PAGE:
The blog is not finished! But after the Theft (yes, capital letters), the want/need to update the blog took second fiddle to dealing with the Theft and just finishing the trip sans computer. Since being home, it's been hard to get that motivation to complete it. But I will. Ever so slowly. Please be patient!

Wednesday, November 30, 2011

The Capital Often Overlooked

**I am going to try something new with the photos on my blog, making them bigger in the first place so you don’t have to click for a larger image. Please let me know if you prefer this or the previous way I did things**

Hanoi, the capital city of Vietnam. Even though it is also the second largest city in the country, few people seem to come to Hanoi for little more than to escape to either Ha Long Bay or Sapa, or both. There are plenty of museums(none of which I actually went to) and things to see, but the two outer excursions tend to overshadow the city.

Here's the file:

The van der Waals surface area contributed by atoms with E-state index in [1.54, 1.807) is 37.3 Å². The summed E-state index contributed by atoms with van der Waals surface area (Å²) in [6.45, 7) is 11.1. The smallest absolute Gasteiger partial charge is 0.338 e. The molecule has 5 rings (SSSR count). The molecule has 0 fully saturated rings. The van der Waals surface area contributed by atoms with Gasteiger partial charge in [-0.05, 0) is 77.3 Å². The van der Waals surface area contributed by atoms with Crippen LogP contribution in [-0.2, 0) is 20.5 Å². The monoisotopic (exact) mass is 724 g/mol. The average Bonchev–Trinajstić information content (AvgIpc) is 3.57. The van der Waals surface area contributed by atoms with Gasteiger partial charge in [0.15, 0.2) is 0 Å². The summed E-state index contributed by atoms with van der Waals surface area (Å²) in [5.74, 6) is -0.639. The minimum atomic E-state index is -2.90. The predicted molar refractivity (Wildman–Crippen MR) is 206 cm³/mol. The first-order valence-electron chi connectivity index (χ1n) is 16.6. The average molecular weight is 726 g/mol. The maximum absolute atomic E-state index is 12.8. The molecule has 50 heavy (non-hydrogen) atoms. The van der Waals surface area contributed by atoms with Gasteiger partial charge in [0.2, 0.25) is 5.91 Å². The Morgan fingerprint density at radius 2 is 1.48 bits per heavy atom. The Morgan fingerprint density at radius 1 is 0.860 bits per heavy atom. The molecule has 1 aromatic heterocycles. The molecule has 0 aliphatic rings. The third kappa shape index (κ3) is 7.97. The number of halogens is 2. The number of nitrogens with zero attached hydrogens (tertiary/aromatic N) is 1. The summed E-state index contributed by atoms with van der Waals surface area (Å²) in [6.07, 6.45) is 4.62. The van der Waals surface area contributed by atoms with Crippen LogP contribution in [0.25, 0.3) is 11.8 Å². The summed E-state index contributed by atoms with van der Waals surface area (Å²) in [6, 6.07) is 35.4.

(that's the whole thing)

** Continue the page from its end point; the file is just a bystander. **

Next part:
I found myself drawn into Hanoi as a place to relax before and in-between my trips into Ha Long Bay and Sapa. And with the help of an iPod app, I managed to meet a couple really cool guys to hang out with on my down time.

If I were to compare Ho Chi Minh City with Hanoi, Ho Chi Minh would probably come out on top for things to see within walking distance. However, Hanoi had its own little charm. My favourite would be the large lake, Hoan Kiem Lake, just south of the Old City where most hostels and hotels are located. The lake is a major focal point of the city, with tourists and locals alike walking along the boulevard. And, regardless of the day of the week, brides and grooms would be on the trails as well, having their photos taken.